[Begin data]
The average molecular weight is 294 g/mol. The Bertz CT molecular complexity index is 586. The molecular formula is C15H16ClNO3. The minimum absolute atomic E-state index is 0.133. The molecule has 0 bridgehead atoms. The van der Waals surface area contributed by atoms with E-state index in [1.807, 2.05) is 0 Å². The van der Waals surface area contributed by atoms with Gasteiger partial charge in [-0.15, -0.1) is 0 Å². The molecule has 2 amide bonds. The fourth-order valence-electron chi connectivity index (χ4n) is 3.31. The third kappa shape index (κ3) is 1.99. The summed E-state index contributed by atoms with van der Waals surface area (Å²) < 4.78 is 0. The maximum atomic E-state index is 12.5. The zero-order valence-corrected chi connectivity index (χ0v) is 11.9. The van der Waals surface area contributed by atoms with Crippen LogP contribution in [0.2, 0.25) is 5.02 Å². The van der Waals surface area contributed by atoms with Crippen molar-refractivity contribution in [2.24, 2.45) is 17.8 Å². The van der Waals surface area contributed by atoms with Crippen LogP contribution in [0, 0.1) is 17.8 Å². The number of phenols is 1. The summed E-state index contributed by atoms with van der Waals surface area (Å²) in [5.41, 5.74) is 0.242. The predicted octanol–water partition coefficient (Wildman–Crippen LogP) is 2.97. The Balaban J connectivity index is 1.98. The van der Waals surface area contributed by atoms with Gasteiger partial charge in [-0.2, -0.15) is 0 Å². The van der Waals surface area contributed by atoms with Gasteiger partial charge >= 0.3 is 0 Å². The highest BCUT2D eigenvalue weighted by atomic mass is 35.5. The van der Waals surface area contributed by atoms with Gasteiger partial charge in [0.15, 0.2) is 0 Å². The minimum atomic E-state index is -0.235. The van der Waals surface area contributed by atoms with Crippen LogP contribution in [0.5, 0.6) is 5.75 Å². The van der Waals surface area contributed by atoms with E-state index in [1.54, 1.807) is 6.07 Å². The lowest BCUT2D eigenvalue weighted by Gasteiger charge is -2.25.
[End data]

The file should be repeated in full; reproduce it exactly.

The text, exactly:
The average molecular weight is 294 g/mol. The Bertz CT molecular complexity index is 586. The molecular formula is C15H16ClNO3. The minimum absolute atomic E-state index is 0.133. The molecule has 0 bridgehead atoms. The van der Waals surface area contributed by atoms with E-state index in [1.807, 2.05) is 0 Å². The van der Waals surface area contributed by atoms with Gasteiger partial charge in [-0.15, -0.1) is 0 Å². The molecule has 2 amide bonds. The fourth-order valence-electron chi connectivity index (χ4n) is 3.31. The third kappa shape index (κ3) is 1.99. The summed E-state index contributed by atoms with van der Waals surface area (Å²) < 4.78 is 0. The maximum atomic E-state index is 12.5. The zero-order valence-corrected chi connectivity index (χ0v) is 11.9. The van der Waals surface area contributed by atoms with Crippen LogP contribution in [0.2, 0.25) is 5.02 Å². The van der Waals surface area contributed by atoms with Crippen molar-refractivity contribution in [2.24, 2.45) is 17.8 Å². The van der Waals surface area contributed by atoms with Crippen LogP contribution in [0, 0.1) is 17.8 Å². The number of phenols is 1. The summed E-state index contributed by atoms with van der Waals surface area (Å²) in [5.41, 5.74) is 0.242. The predicted octanol–water partition coefficient (Wildman–Crippen LogP) is 2.97. The Balaban J connectivity index is 1.98. The van der Waals surface area contributed by atoms with Gasteiger partial charge in [-0.2, -0.15) is 0 Å². The van der Waals surface area contributed by atoms with Gasteiger partial charge >= 0.3 is 0 Å². The highest BCUT2D eigenvalue weighted by atomic mass is 35.5. The van der Waals surface area contributed by atoms with Gasteiger partial charge in [0.15, 0.2) is 0 Å². The minimum atomic E-state index is -0.235. The van der Waals surface area contributed by atoms with Crippen LogP contribution in [0.5, 0.6) is 5.75 Å². The van der Waals surface area contributed by atoms with E-state index in [1.54, 1.807) is 6.07 Å². The lowest BCUT2D eigenvalue weighted by Gasteiger charge is -2.25.